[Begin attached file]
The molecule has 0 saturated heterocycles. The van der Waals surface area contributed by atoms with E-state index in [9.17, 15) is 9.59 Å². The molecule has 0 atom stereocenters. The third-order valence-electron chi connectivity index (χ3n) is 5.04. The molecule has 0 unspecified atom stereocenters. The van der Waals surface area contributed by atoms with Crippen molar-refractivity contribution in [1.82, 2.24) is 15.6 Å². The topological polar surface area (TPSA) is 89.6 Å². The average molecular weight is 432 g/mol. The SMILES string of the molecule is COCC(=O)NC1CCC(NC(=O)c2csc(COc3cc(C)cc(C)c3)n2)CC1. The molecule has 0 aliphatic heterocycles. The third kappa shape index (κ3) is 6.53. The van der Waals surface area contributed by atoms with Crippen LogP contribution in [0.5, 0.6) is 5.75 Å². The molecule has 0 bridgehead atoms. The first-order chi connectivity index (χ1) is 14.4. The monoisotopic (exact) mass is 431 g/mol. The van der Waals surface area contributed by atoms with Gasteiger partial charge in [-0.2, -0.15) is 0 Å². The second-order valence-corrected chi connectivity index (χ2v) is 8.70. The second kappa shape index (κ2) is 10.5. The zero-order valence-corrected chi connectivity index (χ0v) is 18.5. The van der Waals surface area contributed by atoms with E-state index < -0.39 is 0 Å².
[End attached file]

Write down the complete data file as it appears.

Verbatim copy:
The molecule has 0 saturated heterocycles. The van der Waals surface area contributed by atoms with E-state index in [9.17, 15) is 9.59 Å². The molecule has 0 atom stereocenters. The third-order valence-electron chi connectivity index (χ3n) is 5.04. The molecule has 0 unspecified atom stereocenters. The van der Waals surface area contributed by atoms with Crippen molar-refractivity contribution in [1.82, 2.24) is 15.6 Å². The topological polar surface area (TPSA) is 89.6 Å². The average molecular weight is 432 g/mol. The SMILES string of the molecule is COCC(=O)NC1CCC(NC(=O)c2csc(COc3cc(C)cc(C)c3)n2)CC1. The molecule has 0 aliphatic heterocycles. The third kappa shape index (κ3) is 6.53. The van der Waals surface area contributed by atoms with Crippen LogP contribution in [0.5, 0.6) is 5.75 Å². The molecule has 0 bridgehead atoms. The first-order chi connectivity index (χ1) is 14.4. The monoisotopic (exact) mass is 431 g/mol. The van der Waals surface area contributed by atoms with Gasteiger partial charge in [-0.2, -0.15) is 0 Å². The second-order valence-corrected chi connectivity index (χ2v) is 8.70. The second kappa shape index (κ2) is 10.5. The zero-order valence-corrected chi connectivity index (χ0v) is 18.5. The van der Waals surface area contributed by atoms with E-state index < -0.39 is 0 Å².